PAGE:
Life, for a complete and utter lack of a better adjective, is crazy.  As people, we experience and live through events that make and/or break us in varying degrees of intensity.  We feel triumph in finding a parking spot near our destination in a crowded city.  We feel triumph when we finally land that dream job or finally purchase the dream car.  We can be devastated if we miss out on an incredible deal.  We can be devastated when we get into a car accident or misplace something valuable.  Every human has major and mini crises throughout the day; there is no revelation in such an observation, but I think what strikes me is how often these events occur and how differently each individual reacts to a particular set of circumstances.  Because of problems within my immediate family, I have been doing some soul searching and deep thinking as of later, and as far as rationalization and understanding go, this paragraph is all I could come up with.  The kick in the proverbial pants is that there is no explanation for all of the things that happen.  And what’s more, even if there was, people would reject what was in front of them in search for something better, something more suited to what they want it all to mean.  Is that cynical?  Am I losing faith?

I finished the first chapter of my next novel, which is currently titled Moody Blue.  I feel proud and accomplished, but I am worried that I rushed the ending of the chapter.  I printed a copy for my mother to read; she helped me edit my first novel and it was only after I took her advice that I was published – and on her birthday, no less.  She’s my good luck charm.

I am currently scheduling an author talk and signing at the Manchester Branch of the Ocean County Library for sometime in October or November.  I think this latter half of 2013 is going to prove to be an exciting time for me.  Between you and I, I need it to be better.  I know I’m not the only one who feels this way.

I went for an ultrasound of my gall bladder last week, and the results came back clean.  My doctor, and my best friend, and my mother, all seem to think it is stress that is tearing my insides apart.  This makes sense to me, especially when I think about how many nights are restless, and how often I toss and turn, unable to escape my own head and the endless list of worries.  I am even beginning to have horrible dreams.  Most recently, I had a dream that featured someone who is dead and has been dead.  In the dream, this person was in a darkened bedroom with only the light from the blaring television and perhaps a bedside lamp.  I do not know if this was inside a house, or an apartment, or what – the surroundings were completely unfamiliar.  As a matter of fact, the person did not even look familiar, but I understood who it was and I knew that this individual was supposed to be dead.  I was in the bedroom, but I had no desire to be there.  It felt horribly wrong and it was bizarre.  The blanket and sheet were pulled down and away so that they pooled near his waist and his bare, pale chest and loose stomach were exposed.  On his chest and stomach was balanced a large glass bowl and two tall glasses.  I made to move them, to pick them up and carry them to a kitchen somewhere.  I was hesitant in approaching because his eyes were only slightly closed.  It was like he was awake and aware, and only pretending to sleep.  I think I called out to him and said his name once or twice.  But I was scared and so I ran, only grabbing the glass bowl which turned out to be full of water (so were the two tall glasses), and the dream ended as quickly as it began.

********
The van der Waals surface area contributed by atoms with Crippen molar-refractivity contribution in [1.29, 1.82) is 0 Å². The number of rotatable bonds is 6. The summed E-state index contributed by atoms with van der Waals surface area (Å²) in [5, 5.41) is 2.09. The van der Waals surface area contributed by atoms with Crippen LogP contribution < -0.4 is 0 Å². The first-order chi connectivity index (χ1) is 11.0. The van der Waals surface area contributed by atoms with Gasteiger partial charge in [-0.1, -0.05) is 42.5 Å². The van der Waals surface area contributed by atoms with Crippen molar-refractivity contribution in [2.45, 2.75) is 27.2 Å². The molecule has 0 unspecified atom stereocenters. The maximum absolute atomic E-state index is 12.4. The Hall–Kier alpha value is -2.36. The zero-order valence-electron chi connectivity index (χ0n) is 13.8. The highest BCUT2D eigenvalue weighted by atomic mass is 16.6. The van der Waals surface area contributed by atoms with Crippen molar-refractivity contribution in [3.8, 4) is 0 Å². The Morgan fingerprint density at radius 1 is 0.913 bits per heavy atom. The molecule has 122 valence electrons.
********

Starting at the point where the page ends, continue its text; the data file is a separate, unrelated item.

My father knocks on bedroom doors before entering, even when he know there is no one inside.

Thursday, I traveled to Hartford, Connecticut to listen to Stephen King have a conversation with some pretentious blowhard.  It was 103 degrees, and I walked around Hartford in that ungodly heat in a panic, looking for somewhere to quickly eat before the event began.  I arrived ninety minutes later than I had planned because of horrendous, horrific traffic.  I ate a restaurant called Hook and Ladder, located next to the firehouse.  The décor and atmosphere were great, but I was really disappointed in my grilled cheese sandwich.  I can’t believe I broke my diet for that.  But the event was awesome; King is a brilliant, accessible mind.  He shares my passion for the Boss, believes in God, and believes that love can be and should be and most often is limitless.  Ali from MSU was there, but we didn’t get a chance to speak.  She purchased a copy of his newest book Joyland, pre-signed, for $200.  I used to be that dedicated.  Or maybe I am just more fiscally responsible than I used to be.

There were fireworks that night.  So many cars were pulled over on I-84 to watch them explode.

I hit another 90 minutes of traffic traversing onto the George Washington Bridge.  Such is life.

But I promised in my last entry to accentuate the positive.  So, here goes nothing: I lost seven pounds in my first week of dieting and exercising.  I spent a birthday with two absolutely amazing friends in Brooklyn after surviving the drive in.  I was totally enchanted by Brooklyn and developed a crush on a friend’s neighbor, which is exciting and fun.  I have that story to tell, in my overly romantic way, for next week’s blog.

friends1 friends2

Stay golden. xoxo

%d bloggers like this: